Let’s face it folks, as good as the Philadelphia Flyers netminder Michael Leighton has been thus far in the playoffs (second overall in save percentage, .918, first overall in goals against average, 2.34 and first overall in shutouts with three), he has struggled mighily against the Blackhawks.
Collectively, Leighton has struggled throughout the Stanley Cup Finals, psoting some very disturbing numbers of 4.02 goals against average and pathetic .867 save percentage, not cool!
Upon further review, Leighton has been very bad on the road (0-2) and very good at home in Philadelphia at the Wachovia center. With the benefit of the home crowd behind him, Leighton has a record of 2-0 against the Blackhawks, giving up just five goals on 61 shots, numbers that are good enough for the Flyers to win, which, to date, they have.
That said, given Leighton’s game five performance, in which he allowed three goals on 13 shots in 20 minutes of play, nobody could blame Flyers head coach Peter Laviollette if he chooses to go with veteran netminder Brian Boucher instead of the suddenly struggling Leighton.
Lest Flyers fans forget, Boucher struggled mightily at home against the Boston Bruins, giving up seven goals on 56 shots in two games, emerging with a paltry .889 and .842 save percentage, respectively.
Boucher also had a mediocre game against the New Jersey Devils at the Wachovia Center, allowing two goals on 19 shots, good enough for the win, but emerging with a .895 save percentage.
The point is, Leighton has been better on home ice and, for that reason, despite his game five struggles, he should be given the nod as the Flyers starter in game six.
The body of Leighton’s work, while not spectacular, has been very good. His 8-2 record serves notice to Flyers fans everywhere that he has played well throughout the playoffs and, as his numbers reveal, he has earned the right to play in game six.
At the end of the day you have to ask yourself, which goaltender would you rather have in between the pipes in the biggest game of the season? Brian Boucher, who has looked equally shaky in relief of Leighton and is suspected to not be at 100 percent, or Leighton, who, as I outlined earlier, has played well at home.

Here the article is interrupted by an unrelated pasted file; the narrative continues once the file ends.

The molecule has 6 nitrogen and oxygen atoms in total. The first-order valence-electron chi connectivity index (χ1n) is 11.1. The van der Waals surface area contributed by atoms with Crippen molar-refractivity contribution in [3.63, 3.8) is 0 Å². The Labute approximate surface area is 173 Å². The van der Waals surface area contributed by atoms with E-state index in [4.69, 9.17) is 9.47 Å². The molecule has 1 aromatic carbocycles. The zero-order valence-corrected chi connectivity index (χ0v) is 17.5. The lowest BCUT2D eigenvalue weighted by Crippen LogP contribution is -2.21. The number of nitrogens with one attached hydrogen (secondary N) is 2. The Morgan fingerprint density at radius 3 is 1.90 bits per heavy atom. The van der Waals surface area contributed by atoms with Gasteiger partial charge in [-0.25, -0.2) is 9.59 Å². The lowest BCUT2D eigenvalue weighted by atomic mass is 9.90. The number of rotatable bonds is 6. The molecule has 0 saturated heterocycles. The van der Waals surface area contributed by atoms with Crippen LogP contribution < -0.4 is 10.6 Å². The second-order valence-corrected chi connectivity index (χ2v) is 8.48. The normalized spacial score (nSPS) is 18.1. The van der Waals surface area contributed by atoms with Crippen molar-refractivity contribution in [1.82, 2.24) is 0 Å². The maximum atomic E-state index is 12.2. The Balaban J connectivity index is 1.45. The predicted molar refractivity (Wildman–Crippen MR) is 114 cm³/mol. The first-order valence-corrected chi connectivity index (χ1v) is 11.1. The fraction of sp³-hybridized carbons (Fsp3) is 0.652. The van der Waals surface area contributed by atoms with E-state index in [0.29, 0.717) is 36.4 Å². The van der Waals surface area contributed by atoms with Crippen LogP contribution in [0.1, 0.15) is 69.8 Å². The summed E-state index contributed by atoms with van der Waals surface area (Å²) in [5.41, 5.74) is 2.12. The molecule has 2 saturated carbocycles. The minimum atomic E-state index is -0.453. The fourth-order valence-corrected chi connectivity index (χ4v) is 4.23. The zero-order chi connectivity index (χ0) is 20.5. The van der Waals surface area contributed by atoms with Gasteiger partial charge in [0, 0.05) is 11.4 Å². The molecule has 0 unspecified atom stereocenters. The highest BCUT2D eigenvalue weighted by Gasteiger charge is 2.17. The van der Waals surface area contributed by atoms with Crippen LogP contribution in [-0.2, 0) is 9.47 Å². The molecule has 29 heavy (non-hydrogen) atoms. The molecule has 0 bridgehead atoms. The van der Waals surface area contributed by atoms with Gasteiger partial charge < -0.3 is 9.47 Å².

One thing I observed about Leighton when I interviewed him at the Winter Classic in Boston and throughout his performances in the Stanley Cup Playoffs was/is his calm demeanor. Nothing seems to shake the 29 year old; nothing seems to get him off his game.
Throughout the series against Chicago, Leighton has had to put up with the likes of Dustin Byfuglien and other Blackhawk players crashing the net and setting up camp in his crease area, trying to disturb his flow and psyche.
Leighton has not only been cool under pressure, he has also exhibited a willingness to fight back with a slash to an opponents shins and, for the most part, has done a great job of standing his ground and taking ownership of his crease.
It’s not that Boucher has demonstrated anything different, I just think Leighton, who is a big goaltender at 6’3 and 186 pounds, is more suited to battle with the Hawks, who should be all over Leighton like white on rice in game six.
Could Laviollette (who is yet to let the media know which goaltender will start in game six) elect to go with Boucher? Anything is possible. That said, it says here Leighton has earned the right to see this series through and, therefore, should start game six.
As the saying goes, "Live by the sword, die by the sword"…only time will tell if the Flyers and Leighton will live to fight another day; Leighton gives the Flyers the best chance of doing just that.
Until next time,